In what has to be a surprising piece of news, the EU has just found that Volkswagen, along with BMW, had been illegally doing business with Daimler, the parent company of Mercedes-Benz, along with Audi and Porsche, for more than a decade, to limit the use of emissions cleaning technology.
The European Commission said the German car giants held talks nearly a decade ago over the use of selective catalytic reduction (SCR) technology that injects AdBlue to reduce nitrogen oxide from the exhaust gases of diesel-fueled cars. According to the Commission, the three companies colluded for more than 5 years between 2009 and 2014 to avoid competition on introducing technology that would ultimately clean emissions beyond the legal EU requirements.
“The five car manufacturers, Daimler, BMW, Volkswagen, Audi, and Porsche, possessed the technology to reduce harmful emissions beyond what was legally required under EU emission standards,” said Executive VP of the EU Commission, Margrethe Vestager in a statement.
“But they avoided competing on using this technology’s full potential to clean better than what is required by law. So today’s decision is about how legitimate technical cooperation went wrong. And we do not tolerate it when companies collude. It is illegal under EU Antitrust rules. Competition and innovation in managing car pollution are essential for Europe to meet our ambitious Green Deal objectives. And this decision shows that we will not hesitate to take action against all forms of cartel conduct putting in jeopardy this goal.”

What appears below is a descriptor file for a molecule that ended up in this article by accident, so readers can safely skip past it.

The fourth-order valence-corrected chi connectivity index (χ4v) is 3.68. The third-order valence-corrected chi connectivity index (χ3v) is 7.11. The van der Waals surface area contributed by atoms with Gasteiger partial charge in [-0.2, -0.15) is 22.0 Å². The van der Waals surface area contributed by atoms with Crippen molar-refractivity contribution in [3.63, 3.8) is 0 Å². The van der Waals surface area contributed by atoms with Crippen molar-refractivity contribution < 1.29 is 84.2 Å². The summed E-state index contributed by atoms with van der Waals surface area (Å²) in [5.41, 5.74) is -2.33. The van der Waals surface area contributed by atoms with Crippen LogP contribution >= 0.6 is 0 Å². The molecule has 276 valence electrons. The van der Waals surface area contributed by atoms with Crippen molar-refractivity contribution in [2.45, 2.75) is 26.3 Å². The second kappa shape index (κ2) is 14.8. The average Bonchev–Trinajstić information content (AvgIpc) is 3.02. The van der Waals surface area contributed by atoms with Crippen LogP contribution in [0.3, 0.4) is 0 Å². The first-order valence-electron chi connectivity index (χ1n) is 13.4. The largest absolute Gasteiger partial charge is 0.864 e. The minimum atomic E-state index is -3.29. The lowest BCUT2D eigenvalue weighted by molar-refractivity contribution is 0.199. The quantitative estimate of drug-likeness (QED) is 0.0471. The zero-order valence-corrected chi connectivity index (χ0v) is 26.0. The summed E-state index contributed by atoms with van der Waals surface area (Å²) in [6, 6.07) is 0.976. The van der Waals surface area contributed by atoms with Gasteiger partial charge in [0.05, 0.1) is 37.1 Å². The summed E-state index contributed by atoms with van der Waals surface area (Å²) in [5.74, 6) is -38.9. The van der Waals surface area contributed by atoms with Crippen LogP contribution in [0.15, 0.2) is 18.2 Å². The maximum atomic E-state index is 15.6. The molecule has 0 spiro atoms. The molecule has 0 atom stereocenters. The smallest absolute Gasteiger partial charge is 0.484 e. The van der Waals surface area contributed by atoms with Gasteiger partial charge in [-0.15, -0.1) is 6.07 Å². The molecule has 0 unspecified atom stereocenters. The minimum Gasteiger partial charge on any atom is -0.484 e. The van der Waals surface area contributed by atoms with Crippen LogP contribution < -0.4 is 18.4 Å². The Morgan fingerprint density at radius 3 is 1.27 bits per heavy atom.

Under the settlement, VW is supposed to pay a fine of 502 million euros (note, VW has already paid nearly $40 billion in fines, vehicle refits, and legal costs due to the infamous Dieselgate scandal), with BMW shelling out 373 million euros. Daimler, however, won’t pay a penny because it was the one that brought forward this situation to the EU. Lucky. Although the Commission has said that had that not been the case, Daimler would’ve been fined €727m (£624m).
The Commission found that the companies reached an agreement of sorts on the size of the AdBlue tanks and the average consumption of AdBlue in their machines, achieved by sharing commercially sensitive information. What this means is that they knew they would not need to compete on the technology in the future, thus reducing the need to develop systems in areas relevant to the buyers, while violating the European Economic Area regs.
On this, BMW issued a statement stating, “The European Commission dropped most of its charges of antitrust violations and it had decided to agree on a settlement to bring proceedings to an end.” It added, “Unlike some of its competitors, the BMW Group never considered reduced, illegal emission control.”
In a similar situation, a statement issued to Reuters by Volkswagen said, “The commission is entering a new judicial territory because it is treating technical cooperation for the first time as an antitrust violation.”